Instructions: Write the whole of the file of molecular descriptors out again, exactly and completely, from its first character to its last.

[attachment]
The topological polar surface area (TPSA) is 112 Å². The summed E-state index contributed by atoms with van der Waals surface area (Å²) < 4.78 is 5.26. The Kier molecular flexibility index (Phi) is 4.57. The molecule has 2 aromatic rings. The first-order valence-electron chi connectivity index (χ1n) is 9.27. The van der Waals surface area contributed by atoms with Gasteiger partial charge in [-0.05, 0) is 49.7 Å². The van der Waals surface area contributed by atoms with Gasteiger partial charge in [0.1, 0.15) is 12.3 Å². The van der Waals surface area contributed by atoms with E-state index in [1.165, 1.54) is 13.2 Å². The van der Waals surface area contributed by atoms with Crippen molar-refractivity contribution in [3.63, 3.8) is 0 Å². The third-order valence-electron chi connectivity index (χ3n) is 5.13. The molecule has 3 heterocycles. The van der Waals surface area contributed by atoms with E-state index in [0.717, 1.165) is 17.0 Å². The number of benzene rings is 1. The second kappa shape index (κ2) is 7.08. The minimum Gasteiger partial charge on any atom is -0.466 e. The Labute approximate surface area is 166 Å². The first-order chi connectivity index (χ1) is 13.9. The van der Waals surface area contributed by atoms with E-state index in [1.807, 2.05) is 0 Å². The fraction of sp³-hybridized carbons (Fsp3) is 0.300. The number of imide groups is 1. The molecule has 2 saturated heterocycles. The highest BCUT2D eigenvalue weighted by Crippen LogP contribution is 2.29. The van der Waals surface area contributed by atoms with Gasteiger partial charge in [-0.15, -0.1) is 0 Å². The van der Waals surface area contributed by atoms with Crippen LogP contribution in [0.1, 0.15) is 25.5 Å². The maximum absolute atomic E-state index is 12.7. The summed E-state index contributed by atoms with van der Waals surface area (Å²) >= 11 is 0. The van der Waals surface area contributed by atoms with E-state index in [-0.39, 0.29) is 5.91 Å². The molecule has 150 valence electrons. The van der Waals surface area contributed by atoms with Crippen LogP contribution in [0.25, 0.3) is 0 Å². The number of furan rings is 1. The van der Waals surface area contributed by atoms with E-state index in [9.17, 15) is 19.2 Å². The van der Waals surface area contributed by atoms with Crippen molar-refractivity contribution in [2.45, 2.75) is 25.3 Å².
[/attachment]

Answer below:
The topological polar surface area (TPSA) is 112 Å². The summed E-state index contributed by atoms with van der Waals surface area (Å²) < 4.78 is 5.26. The Kier molecular flexibility index (Phi) is 4.57. The molecule has 2 aromatic rings. The first-order valence-electron chi connectivity index (χ1n) is 9.27. The van der Waals surface area contributed by atoms with Gasteiger partial charge in [-0.05, 0) is 49.7 Å². The van der Waals surface area contributed by atoms with Gasteiger partial charge in [0.1, 0.15) is 12.3 Å². The van der Waals surface area contributed by atoms with E-state index in [1.165, 1.54) is 13.2 Å². The van der Waals surface area contributed by atoms with Crippen molar-refractivity contribution in [3.63, 3.8) is 0 Å². The third-order valence-electron chi connectivity index (χ3n) is 5.13. The molecule has 3 heterocycles. The van der Waals surface area contributed by atoms with E-state index in [0.717, 1.165) is 17.0 Å². The number of benzene rings is 1. The second kappa shape index (κ2) is 7.08. The minimum Gasteiger partial charge on any atom is -0.466 e. The Labute approximate surface area is 166 Å². The first-order chi connectivity index (χ1) is 13.9. The van der Waals surface area contributed by atoms with E-state index in [1.807, 2.05) is 0 Å². The fraction of sp³-hybridized carbons (Fsp3) is 0.300. The number of imide groups is 1. The molecule has 2 saturated heterocycles. The highest BCUT2D eigenvalue weighted by Crippen LogP contribution is 2.29. The van der Waals surface area contributed by atoms with Gasteiger partial charge in [-0.15, -0.1) is 0 Å². The van der Waals surface area contributed by atoms with Crippen LogP contribution in [0.1, 0.15) is 25.5 Å². The maximum absolute atomic E-state index is 12.7. The summed E-state index contributed by atoms with van der Waals surface area (Å²) >= 11 is 0. The van der Waals surface area contributed by atoms with E-state index in [-0.39, 0.29) is 5.91 Å². The molecule has 150 valence electrons. The van der Waals surface area contributed by atoms with Crippen LogP contribution in [0.25, 0.3) is 0 Å². The number of furan rings is 1. The van der Waals surface area contributed by atoms with E-state index in [9.17, 15) is 19.2 Å². The van der Waals surface area contributed by atoms with Crippen molar-refractivity contribution in [2.45, 2.75) is 25.3 Å².